Each amendment will be identified as “constitutional amendment.” Misleading ballot language? Deceptive? Hardly.
What could have been a simple, justifiable argument against changing rules in the middle of an election looks more like standard-issue partisan jawboning.
Partisan considerations also influenced debate over S.B. 3. Though it applies to any 2018 judicial election, the legislation’s highest-profile target is a state Supreme Court race. Republican Justice Barbara Jackson wants to keep her seat in November. Democrat Anita Earls wants to take it away. The two major parties have lined up behind those respective candidates.
But because of quirks in this year’s election process, attributable to Republican legislators’ earlier efforts, a third name appears on the ballot. Longtime Democrat Chris Anglin changed his voter registration to Republican in June. He filed for the Supreme Court race on the last possible day. He has since hired well-known Democratic political operative Perry Woods to help him wage his campaign.
It’s clear to any fair-minded observer that — regardless of Anglin’s original intent — elements within the Democratic Party have latched onto Anglin’s candidacy as a tool to help blunt Jackson’s vote among Republican voters. Their ultimate goal is to help ensure Earls’ victory.
S.B. 3 would allow Anglin to drop out of the race or to run without a party label. He would lose the “R” designation after his name since he changed his voter registration less than a month before filing to run.
Republican legislators arguing in favor of the change point to the unusual nature of this year’s judicial elections. Republican voters had no primary election to help them choose between Jackson and Anglin, lawmakers say. Candidates in nonjudicial races already faced restrictions on flipping partisan affiliations just before an election.
Democrats responded — correctly — that Republicans created the “Anglin problem” themselves. Republican legislators canceled this year’s judicial primaries. They permitted no other process for the major parties to identify the candidate of their choice on the ballot.
Legislative Democrats also have legitimate reasons to scold their GOP colleagues for rewriting rules after the candidate list had been set. Acting roughly 105 days before the election, the General Assembly clearly rewrote election rules in the middle of the process.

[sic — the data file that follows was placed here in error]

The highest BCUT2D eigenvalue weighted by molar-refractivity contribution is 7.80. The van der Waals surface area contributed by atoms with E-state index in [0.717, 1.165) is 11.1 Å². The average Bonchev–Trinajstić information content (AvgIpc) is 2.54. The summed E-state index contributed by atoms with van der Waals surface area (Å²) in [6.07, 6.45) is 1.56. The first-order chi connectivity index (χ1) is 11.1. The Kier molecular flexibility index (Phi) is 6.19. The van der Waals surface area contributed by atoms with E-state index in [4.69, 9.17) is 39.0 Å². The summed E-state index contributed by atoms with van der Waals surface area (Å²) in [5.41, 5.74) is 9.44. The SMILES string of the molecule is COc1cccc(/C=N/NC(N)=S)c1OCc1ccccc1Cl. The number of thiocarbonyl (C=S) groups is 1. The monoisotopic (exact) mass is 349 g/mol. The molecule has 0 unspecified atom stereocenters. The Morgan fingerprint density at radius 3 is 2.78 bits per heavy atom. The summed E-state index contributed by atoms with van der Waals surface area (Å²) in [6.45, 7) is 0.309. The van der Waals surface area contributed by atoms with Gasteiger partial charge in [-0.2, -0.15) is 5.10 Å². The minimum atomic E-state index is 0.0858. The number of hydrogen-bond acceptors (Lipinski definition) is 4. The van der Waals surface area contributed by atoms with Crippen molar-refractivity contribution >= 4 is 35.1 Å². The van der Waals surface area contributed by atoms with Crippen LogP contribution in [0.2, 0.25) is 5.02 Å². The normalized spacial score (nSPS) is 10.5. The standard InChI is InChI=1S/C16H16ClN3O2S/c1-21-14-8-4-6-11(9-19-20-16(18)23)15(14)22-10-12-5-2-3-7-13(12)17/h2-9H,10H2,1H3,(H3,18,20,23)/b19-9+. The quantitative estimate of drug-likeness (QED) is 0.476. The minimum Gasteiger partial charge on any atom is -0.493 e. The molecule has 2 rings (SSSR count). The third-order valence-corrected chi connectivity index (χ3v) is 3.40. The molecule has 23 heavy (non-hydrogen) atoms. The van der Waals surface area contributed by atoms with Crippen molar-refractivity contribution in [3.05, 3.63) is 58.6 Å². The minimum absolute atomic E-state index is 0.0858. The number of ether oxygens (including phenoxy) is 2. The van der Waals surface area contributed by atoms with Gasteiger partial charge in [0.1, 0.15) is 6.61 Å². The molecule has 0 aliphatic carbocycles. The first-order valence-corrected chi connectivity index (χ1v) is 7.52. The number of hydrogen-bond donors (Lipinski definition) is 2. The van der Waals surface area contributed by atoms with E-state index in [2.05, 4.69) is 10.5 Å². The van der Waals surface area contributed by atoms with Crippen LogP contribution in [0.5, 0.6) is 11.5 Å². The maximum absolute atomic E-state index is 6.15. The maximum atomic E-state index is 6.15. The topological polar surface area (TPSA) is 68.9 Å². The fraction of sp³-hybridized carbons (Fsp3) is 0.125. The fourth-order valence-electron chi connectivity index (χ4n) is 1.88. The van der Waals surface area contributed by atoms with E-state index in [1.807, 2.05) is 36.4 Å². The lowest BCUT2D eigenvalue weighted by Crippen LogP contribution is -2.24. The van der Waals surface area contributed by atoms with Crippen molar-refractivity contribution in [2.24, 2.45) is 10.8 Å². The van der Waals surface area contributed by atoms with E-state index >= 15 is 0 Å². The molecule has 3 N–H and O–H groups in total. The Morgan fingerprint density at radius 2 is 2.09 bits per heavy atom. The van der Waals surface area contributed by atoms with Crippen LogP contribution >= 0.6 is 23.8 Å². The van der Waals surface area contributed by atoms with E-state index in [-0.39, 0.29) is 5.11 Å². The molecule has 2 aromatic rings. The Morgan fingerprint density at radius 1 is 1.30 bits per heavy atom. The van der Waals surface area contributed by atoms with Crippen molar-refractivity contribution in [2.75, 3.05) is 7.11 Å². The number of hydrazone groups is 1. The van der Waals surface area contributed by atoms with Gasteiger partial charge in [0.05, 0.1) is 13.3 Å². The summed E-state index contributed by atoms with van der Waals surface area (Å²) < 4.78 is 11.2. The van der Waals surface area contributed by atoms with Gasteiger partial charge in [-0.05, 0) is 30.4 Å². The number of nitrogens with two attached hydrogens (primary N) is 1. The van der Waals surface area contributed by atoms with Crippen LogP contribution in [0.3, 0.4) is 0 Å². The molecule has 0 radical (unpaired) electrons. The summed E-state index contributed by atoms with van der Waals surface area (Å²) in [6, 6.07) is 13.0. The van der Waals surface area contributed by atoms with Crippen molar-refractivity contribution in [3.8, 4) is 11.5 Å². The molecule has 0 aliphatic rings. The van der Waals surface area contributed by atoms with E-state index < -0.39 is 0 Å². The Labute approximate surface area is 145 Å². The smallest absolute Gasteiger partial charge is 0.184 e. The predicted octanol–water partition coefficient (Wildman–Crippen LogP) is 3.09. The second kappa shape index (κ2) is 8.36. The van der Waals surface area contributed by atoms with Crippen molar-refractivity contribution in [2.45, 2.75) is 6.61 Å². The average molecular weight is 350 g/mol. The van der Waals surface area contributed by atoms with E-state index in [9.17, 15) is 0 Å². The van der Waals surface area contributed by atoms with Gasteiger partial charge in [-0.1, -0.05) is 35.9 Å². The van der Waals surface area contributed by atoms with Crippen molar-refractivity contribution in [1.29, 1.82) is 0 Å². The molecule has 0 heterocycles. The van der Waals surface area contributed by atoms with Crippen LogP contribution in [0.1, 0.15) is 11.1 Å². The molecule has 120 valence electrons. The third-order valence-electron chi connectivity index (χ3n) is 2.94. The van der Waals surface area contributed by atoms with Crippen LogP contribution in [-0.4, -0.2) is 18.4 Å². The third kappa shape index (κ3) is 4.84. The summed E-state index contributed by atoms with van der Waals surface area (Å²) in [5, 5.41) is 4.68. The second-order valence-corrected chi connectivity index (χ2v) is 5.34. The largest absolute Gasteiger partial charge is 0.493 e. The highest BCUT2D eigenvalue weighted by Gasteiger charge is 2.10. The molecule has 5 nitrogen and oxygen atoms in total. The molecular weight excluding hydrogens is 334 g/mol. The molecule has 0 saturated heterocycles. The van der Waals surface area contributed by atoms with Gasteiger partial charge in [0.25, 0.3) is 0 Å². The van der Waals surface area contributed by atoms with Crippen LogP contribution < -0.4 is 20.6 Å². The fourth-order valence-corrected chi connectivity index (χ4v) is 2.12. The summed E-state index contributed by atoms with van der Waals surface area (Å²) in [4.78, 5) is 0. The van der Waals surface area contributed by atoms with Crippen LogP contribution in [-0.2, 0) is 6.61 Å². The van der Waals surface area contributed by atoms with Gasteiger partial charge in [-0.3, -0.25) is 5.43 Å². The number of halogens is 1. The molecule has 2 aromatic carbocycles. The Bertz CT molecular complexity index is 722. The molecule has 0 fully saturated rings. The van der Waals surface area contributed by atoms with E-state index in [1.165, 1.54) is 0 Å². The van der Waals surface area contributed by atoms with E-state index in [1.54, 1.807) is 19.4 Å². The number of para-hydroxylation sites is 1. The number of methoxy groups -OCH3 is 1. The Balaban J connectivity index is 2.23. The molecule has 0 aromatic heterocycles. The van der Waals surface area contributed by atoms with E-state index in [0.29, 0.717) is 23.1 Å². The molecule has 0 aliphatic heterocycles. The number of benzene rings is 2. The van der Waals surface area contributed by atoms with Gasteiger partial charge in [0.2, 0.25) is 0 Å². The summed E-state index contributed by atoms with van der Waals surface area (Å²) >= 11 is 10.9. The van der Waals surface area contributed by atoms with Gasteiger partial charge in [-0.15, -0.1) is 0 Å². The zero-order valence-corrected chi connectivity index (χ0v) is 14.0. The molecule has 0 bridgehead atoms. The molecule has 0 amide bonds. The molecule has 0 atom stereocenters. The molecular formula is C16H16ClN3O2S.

Yet no leading Democrat has stepped forward to disparage the chicanery on his side of the political aisle. References to Anglin have feigned ignorance about partisan political factors motivating either the candidate or his backers.
It would have been easy for a legislator to distance himself from the Anglin team’s questionable conduct. “Whatever Mr. Anglin intended, neither the Democratic Party nor Democratic operatives should be working with him to help boost Anita Earls’ candidacy,” the mythical Democratic lawmaker could have said. “That type of partisan gamesmanship is uncalled for. I understand why my colleagues across the political aisle would be angry. I understand their urge to take action.”
Then the Democrat could have returned to the scolding. “Frankly, my Republican friends, you made this mess, and now you’re going to have to live with it. Candidates filed for office based on rules you created. They are now waging campaigns based on those rules. This is no time to change the rules, regardless of the impact on a particular election.”
You want your plea to uphold the rule of law to sound more credible? Distance yourself from facts on the ground that suggest a naked partisan ploy to take advantage of the law.
By failing to acknowledge partisan scheming on their own side, Democrats sacrifice at least some claim to the ethical high ground. Thus it’s unclear whether the latest legislative shenanigans will offer the minority party much benefit.
Mitch Kokai is senior political analyst for the John Locke Foundation.